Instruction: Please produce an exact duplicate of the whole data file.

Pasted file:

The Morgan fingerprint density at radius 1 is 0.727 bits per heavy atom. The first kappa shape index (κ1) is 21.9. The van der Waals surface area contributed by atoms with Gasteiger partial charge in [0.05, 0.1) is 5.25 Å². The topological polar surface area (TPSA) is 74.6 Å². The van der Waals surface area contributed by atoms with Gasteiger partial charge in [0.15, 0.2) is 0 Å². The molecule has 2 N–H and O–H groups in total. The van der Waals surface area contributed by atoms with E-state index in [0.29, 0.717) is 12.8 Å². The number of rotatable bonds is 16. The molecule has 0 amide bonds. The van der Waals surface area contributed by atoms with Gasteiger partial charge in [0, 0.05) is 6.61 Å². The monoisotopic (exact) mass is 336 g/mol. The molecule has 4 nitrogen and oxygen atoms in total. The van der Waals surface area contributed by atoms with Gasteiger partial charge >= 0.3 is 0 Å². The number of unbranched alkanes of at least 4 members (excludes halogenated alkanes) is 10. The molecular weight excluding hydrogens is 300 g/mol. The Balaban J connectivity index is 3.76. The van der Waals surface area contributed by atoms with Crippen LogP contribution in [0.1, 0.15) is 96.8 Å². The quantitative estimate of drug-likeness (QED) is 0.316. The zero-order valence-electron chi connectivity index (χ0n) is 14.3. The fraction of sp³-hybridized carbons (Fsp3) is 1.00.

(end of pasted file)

The Morgan fingerprint density at radius 1 is 0.727 bits per heavy atom. The first kappa shape index (κ1) is 21.9. The van der Waals surface area contributed by atoms with Gasteiger partial charge in [0.05, 0.1) is 5.25 Å². The topological polar surface area (TPSA) is 74.6 Å². The van der Waals surface area contributed by atoms with Gasteiger partial charge in [0.15, 0.2) is 0 Å². The molecule has 2 N–H and O–H groups in total. The van der Waals surface area contributed by atoms with E-state index in [0.29, 0.717) is 12.8 Å². The number of rotatable bonds is 16. The molecule has 0 amide bonds. The van der Waals surface area contributed by atoms with Gasteiger partial charge in [0, 0.05) is 6.61 Å². The monoisotopic (exact) mass is 336 g/mol. The molecule has 4 nitrogen and oxygen atoms in total. The van der Waals surface area contributed by atoms with Gasteiger partial charge >= 0.3 is 0 Å². The number of unbranched alkanes of at least 4 members (excludes halogenated alkanes) is 10. The molecular weight excluding hydrogens is 300 g/mol. The Balaban J connectivity index is 3.76. The van der Waals surface area contributed by atoms with Crippen LogP contribution in [0.1, 0.15) is 96.8 Å². The quantitative estimate of drug-likeness (QED) is 0.316. The zero-order valence-electron chi connectivity index (χ0n) is 14.3. The fraction of sp³-hybridized carbons (Fsp3) is 1.00.